The high price of a cheap bookkeeper: Part 4

Here is what every business owner needs to know when hiring a CFO:

1. Are they just a number cruncher who appears socially awkward, or are they clearly a people person with proven leadership skills and someone that people want to follow?

2. How technical and systems oriented are they? If they don’t know what IM is, or aren’t comfortable in information technology, find someone else.

3. Are they strategic and visionary? Many CFOs stuck in the number cruncher mentality find it difficult to visualize the big picture, and look strategically at the business. This makes it hard for them to be a trusted advisor to the owner/CEO if they can’t see the forest through the trees.

4. Do they have broad industry experience? If they’ve spend their entire career in a few industries, they can have a myopic view of the world. Find one that’s worked in at least half-dozen industries, that way they bring experience that may not have been applied to your industry, giving your company a competitive advantage. (Take a look at a previous cobizmag.com article for more details.)

When you don’t have a good bookkeeper and a good CFO, there is an exponential increase in costs. You can see that for a smaller company, it costs less to take care of things. That’s because there aren’t as many transactions and the complexity is typically less.

As your company grows, it becomes more costly and time-consuming to get the books right. And when you do, your accounting people can provide you with the true story of the business. Then you will look and act like a real business, which makes your company worth more when you go to sell it or leave it to your heirs.

Conclusion:

After hiring a competent bookkeeper, we were successful dialing in to near perfection the whole accounting process. As their part-time CFO, I could do my job much better and provide extreme value to them. We were able to help our client POA see and understand the story of the business. The owners didn’t have to spend hours and hours a week with their nose in the books, keeping them from spending time growing their business.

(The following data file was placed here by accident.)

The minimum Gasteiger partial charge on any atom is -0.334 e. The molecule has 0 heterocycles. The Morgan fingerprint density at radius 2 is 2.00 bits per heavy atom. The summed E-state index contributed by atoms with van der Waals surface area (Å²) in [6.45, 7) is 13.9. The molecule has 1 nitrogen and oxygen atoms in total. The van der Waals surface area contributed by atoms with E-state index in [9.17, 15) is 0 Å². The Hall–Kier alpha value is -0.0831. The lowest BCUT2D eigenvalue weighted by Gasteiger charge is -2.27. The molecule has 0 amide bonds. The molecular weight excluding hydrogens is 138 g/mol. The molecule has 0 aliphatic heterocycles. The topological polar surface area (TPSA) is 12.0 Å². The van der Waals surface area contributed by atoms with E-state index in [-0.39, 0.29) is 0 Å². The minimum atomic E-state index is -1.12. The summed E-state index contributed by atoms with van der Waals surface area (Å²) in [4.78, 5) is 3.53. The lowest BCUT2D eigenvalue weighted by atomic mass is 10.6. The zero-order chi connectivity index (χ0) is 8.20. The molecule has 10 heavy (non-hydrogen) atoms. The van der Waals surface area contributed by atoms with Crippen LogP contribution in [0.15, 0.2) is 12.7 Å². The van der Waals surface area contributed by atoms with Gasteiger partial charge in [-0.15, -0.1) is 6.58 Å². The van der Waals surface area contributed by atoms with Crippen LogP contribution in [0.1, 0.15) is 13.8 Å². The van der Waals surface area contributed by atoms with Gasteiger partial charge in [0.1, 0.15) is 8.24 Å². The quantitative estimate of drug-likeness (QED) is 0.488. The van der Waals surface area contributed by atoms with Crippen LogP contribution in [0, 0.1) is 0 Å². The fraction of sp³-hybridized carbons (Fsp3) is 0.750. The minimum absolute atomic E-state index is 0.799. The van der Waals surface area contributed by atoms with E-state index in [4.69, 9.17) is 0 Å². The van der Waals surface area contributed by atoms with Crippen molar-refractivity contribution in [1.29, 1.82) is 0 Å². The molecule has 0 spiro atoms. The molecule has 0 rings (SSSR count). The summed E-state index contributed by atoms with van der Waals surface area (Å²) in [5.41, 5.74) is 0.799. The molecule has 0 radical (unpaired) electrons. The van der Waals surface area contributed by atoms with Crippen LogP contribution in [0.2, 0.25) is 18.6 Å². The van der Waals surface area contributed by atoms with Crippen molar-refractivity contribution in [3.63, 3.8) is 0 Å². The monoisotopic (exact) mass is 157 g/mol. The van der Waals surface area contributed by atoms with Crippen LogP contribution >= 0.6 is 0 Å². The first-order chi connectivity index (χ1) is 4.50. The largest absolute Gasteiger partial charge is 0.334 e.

Together, Susan and I optimized it all – from forecasting and ongoing cash flow projection and budgeting to managing debt, accounts payable/receivable. Helping POA keep their spending on track with the budget allowed them to hire new people as needed. They didn’t have to guess whether they could afford that.

The results of POA finally having a good bookkeeper and CFO speak for themselves:

Compound Annual Growth Rate = 50.5 percent
EBITDA Multiple upon selling POA in Feb. 2011 = 19.1 percent
Return on their investment in great bookkeeping and CFO help = 583 percent

The real world is not the businesses that make headlines like Facebook and Twitter, or the other social web companies that get valued at billions for doing and producing almost nothing. The real businesses of today are made up by you and us – the other 27 million small biz owners.

As business owners, we are the ones that cause 80 percent of net gain in employment. We are the ones that own 99 percent of all businesses in the US. We don’t make the headlines. But we want to grow to where a company or investors will someday buy our businesses for a nice amount. Not for billions, but millions would suffice.

That way, we can build our next big thing or spend more time and money with our friends and families. That’s our version of success, and it starts with a great CFO and a competent bookkeeper.
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Categories: Company Perspectives, Finance, Management & Leadership